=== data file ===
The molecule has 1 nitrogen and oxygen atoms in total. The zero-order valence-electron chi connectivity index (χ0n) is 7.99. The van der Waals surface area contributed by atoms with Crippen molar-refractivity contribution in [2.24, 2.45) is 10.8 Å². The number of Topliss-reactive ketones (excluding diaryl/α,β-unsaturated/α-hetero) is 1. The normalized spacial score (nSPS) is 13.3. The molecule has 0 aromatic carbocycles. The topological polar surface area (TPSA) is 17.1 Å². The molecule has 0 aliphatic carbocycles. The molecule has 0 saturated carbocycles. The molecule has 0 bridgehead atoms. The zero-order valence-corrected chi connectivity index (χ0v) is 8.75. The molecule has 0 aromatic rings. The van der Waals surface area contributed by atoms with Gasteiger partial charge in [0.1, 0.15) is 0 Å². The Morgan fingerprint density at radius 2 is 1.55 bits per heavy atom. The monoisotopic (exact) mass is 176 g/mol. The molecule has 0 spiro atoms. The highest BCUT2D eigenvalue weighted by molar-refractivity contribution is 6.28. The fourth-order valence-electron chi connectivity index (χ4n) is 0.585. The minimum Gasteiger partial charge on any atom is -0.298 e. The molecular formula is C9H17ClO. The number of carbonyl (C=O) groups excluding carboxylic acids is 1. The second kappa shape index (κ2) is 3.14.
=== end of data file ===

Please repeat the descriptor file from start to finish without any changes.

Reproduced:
The molecule has 1 nitrogen and oxygen atoms in total. The zero-order valence-electron chi connectivity index (χ0n) is 7.99. The van der Waals surface area contributed by atoms with Crippen molar-refractivity contribution in [2.24, 2.45) is 10.8 Å². The number of Topliss-reactive ketones (excluding diaryl/α,β-unsaturated/α-hetero) is 1. The normalized spacial score (nSPS) is 13.3. The molecule has 0 aromatic carbocycles. The topological polar surface area (TPSA) is 17.1 Å². The molecule has 0 aliphatic carbocycles. The molecule has 0 saturated carbocycles. The molecule has 0 bridgehead atoms. The zero-order valence-corrected chi connectivity index (χ0v) is 8.75. The molecule has 0 aromatic rings. The van der Waals surface area contributed by atoms with Gasteiger partial charge in [0.1, 0.15) is 0 Å². The Morgan fingerprint density at radius 2 is 1.55 bits per heavy atom. The monoisotopic (exact) mass is 176 g/mol. The molecule has 0 spiro atoms. The highest BCUT2D eigenvalue weighted by molar-refractivity contribution is 6.28. The fourth-order valence-electron chi connectivity index (χ4n) is 0.585. The minimum Gasteiger partial charge on any atom is -0.298 e. The molecular formula is C9H17ClO. The number of carbonyl (C=O) groups excluding carboxylic acids is 1. The second kappa shape index (κ2) is 3.14.